Boot From a USB Drive Even if your BIOS Won’t Let You


#1

I just ran across this article from July 2017 as I was researching how to solve that problem on my old HP Pavilion a1600n, I downloaded the most recent .zip file ver 5.0.15. However, after installing the Plop loader plpbt.img on a floppy disc as well as burning plpbt.iso to CD, neither works on this PC. The initial boot selection menu comes up as described in the article, but as soon as I select “USB”, the program freezes. The article also suggests to try plpbtnoemul.iso but that file does not appear to be contained in the .zip that I downloaded.

I’ve tried to search for alternatives to Plop but so far I have not found any, My dilemma is that I’ve created a USB bootable backup for my system, but now I have no way to use it in the event I need to do a restore.

I’m hoping someone can shed some light on this issue. Thanks


#2

Hello, I think your problem is not uncommon. But I thnk that if you hit f9 while it is staring you get a boot menu and on some HP systems that as I understand it is the only way to boot to USB , especially UEFI mode.

With that said if you want to boot from your back up then you can not very well restore from that backup while it is the running OS.You probably should boot to a CD or different USB to restore.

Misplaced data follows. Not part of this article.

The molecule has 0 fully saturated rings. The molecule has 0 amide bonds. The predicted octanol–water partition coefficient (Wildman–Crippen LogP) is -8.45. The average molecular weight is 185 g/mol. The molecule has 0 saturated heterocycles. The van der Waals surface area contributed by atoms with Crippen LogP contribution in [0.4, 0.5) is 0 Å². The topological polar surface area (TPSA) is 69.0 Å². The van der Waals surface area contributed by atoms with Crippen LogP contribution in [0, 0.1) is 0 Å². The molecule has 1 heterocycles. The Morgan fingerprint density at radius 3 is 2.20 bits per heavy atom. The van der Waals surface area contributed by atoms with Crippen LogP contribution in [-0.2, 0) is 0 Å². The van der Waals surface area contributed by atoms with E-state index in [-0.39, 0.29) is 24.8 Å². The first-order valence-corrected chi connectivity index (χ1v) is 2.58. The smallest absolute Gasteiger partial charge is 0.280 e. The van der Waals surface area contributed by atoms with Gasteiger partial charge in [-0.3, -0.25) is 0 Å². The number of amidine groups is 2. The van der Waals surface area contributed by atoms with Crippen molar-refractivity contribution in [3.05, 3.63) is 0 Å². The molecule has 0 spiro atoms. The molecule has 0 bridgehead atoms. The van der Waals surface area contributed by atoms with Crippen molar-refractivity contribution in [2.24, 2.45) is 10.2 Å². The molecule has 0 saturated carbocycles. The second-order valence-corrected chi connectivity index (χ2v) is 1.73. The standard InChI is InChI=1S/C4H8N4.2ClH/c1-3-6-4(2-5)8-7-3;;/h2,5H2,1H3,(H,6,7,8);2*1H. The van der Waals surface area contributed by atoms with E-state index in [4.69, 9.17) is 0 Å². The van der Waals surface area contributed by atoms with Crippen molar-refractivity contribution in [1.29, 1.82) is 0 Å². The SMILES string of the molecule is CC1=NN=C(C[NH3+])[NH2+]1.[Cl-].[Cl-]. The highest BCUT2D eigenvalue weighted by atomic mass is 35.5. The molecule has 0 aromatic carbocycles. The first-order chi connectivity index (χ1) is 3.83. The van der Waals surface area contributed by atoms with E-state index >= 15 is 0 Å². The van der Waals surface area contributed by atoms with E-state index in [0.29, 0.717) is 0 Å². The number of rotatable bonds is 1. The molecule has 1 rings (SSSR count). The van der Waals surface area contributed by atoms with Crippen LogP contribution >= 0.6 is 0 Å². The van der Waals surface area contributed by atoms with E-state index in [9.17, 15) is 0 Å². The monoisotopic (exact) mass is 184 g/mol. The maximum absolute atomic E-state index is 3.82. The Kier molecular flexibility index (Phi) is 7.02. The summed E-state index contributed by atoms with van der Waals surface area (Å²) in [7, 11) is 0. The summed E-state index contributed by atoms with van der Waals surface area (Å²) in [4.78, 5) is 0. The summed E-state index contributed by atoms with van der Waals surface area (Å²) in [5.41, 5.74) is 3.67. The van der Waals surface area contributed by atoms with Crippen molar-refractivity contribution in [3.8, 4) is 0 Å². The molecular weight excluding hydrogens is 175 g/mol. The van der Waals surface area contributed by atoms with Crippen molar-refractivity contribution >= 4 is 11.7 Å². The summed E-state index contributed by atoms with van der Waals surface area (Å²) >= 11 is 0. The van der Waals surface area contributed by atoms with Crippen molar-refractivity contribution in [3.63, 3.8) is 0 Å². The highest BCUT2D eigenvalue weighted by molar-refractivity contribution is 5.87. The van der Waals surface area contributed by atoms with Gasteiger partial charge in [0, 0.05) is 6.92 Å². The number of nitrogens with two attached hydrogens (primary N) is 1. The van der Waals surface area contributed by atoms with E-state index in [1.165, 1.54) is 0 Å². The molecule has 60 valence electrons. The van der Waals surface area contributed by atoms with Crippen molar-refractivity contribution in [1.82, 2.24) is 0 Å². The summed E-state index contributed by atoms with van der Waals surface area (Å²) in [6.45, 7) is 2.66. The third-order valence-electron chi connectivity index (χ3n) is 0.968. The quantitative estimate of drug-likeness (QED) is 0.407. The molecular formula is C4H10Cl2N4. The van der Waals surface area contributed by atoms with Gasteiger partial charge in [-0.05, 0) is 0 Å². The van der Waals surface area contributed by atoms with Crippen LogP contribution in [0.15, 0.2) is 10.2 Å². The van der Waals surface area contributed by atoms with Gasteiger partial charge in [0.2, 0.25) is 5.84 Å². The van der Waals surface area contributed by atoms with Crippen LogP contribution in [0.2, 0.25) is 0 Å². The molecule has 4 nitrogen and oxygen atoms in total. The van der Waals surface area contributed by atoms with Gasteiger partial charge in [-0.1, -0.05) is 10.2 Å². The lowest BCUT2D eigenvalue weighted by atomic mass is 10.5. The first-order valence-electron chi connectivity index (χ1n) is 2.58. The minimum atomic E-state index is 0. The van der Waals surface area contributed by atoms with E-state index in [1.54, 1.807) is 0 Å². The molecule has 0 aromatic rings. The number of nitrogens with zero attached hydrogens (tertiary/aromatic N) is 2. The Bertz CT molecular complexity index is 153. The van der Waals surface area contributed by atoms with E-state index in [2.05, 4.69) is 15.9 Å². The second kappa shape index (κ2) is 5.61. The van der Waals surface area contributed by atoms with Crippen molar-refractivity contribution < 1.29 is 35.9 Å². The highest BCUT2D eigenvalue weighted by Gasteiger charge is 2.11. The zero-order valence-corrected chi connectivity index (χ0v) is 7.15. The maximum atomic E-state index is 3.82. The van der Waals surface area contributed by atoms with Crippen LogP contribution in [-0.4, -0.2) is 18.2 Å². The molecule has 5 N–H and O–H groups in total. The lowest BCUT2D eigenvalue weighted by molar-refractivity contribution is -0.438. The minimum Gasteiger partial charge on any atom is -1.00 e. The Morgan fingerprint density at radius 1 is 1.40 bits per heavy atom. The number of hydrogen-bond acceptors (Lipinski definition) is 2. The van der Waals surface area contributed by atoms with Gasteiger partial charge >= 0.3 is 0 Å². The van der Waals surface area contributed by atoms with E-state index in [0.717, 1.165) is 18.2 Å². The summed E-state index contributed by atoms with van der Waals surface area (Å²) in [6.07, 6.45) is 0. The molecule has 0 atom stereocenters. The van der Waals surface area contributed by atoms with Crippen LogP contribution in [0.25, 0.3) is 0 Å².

Also on the issue of Booting, I assume this is a windows system, but I think that if you were to install GrUB it would detect a bootable OS and give it o you in a menu at boot time. I have no idea if one can easily install GRUB on windows without linux.


#3

Good suggestion, and thanks! Turns out that on my HP Windows system, ESC rather than F9 brings up a boot menu at start up. With my bootable USB drive plugged into a USB port, and when I was able to bring up the boot menu, the USB drive was listed under hard drives. Selecting it allowed the PC to boot from the USB drive.

I had erroneously figured that since I could not configure CMOS for a USB boot order (even with the USB drive plugged in), i Was out of luck being able to perform a USB boot.

I have an older version of “Bounce Back” from CMS Products that allows me to essentially incrementally clone the C: drive of my PC. So if the C: hard drive fails, I can boot and run the entire system from the USB drive. And as part of the cloning process, Bounce Back installs a recovery utility that allows me to clone the contents of the USB drive back onto a new hard drive. It is really a very handy backup utility.


#4

I am glad it worked or you.